Capturing the Diversity – say hello to the little plants

Accompanying us that day was an expert from Oxford University and his colleague in Bryophytes.  These are those lower order plants like mosses, liverworts and algae.  Much ignored in conservation efforts, on a small island bryophytes can have more diversity and interest than the endemic higher order plants.  I’d dabbled a little in mapping these on St Helena.  You could not hope to map the extent of each species; no single person would ever think of spending their days meticulously recording these plants; by the time you did one pass through the whole situation might have changed anyway.  And why would you want to anyway?  But it was important once a family or species has been identified, to know a few sites where you can guarantee to find it again, a sort of living herbarium or wild botanical garden.  More like a safari for plants in fact.  So from a database of located samples I was able to make a map showing where key examples of families were found across St Helena.  But it was a confusing map as so many species and families exist you needed about 300 different symbols to pick them out.  But wandering round with this Bryophyte expert on Ascension, let me say super-enthusiast, it did give me a different perspective on how you see conservation.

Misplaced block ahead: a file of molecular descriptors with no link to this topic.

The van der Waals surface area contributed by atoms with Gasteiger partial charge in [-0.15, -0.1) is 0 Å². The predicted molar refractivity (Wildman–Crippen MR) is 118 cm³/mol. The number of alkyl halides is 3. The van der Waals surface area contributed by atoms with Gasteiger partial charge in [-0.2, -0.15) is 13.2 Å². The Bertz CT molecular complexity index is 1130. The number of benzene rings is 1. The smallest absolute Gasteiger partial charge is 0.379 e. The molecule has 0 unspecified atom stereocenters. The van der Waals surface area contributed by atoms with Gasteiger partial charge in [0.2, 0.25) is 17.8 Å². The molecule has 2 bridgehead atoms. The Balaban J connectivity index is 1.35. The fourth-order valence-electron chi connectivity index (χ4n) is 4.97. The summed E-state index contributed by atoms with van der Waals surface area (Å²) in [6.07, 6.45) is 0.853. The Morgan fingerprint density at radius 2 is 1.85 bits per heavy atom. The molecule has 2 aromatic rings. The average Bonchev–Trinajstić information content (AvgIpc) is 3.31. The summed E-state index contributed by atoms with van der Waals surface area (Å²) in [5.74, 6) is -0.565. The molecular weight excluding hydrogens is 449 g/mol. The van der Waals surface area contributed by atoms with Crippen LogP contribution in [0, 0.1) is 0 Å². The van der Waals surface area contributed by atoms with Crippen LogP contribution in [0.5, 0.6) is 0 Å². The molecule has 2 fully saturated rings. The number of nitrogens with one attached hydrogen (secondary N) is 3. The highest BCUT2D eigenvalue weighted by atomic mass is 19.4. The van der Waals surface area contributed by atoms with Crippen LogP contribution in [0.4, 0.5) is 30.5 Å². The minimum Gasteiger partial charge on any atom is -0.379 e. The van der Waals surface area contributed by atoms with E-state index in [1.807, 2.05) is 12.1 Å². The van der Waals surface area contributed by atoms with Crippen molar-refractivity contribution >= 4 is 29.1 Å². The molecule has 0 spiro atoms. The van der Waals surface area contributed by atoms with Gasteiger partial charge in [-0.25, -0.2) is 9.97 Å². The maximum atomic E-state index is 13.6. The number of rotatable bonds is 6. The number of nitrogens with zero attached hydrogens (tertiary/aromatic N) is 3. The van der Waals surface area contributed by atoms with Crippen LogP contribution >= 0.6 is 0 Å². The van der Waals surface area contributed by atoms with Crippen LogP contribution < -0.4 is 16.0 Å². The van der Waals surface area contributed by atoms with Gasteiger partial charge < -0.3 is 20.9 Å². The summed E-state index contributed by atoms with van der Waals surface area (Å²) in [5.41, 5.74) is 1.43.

Take for example the barracks up on Green Mountain.  To me this was a human construction on the natural environment, one which had been abandoned and neglected and was somewhat of an eyesore.  To our expert, it was a million and one microenvironments with hosts of plants colonising dry surfaces, moist crannies in the grouting, exploiting eroded bricks.  It took us over twenty minutes to prise him from a small section of wall.  I think my problem with the bryophyte experts, and some other botanists too, is that they find it difficult to generalise.  Every species, nay, every plant, has to be examined for its uniqueness.  One of the reasons I liked Andrew and Phil’s work was because it had a goal to give a comprehensive broad brush picture of the status of vegetation on the two islands. From that much more considered and prioritized conservation interventions could be delivered.  While there is a place for the basic science of enthusing about the range of species and types, the other angle is also needed.

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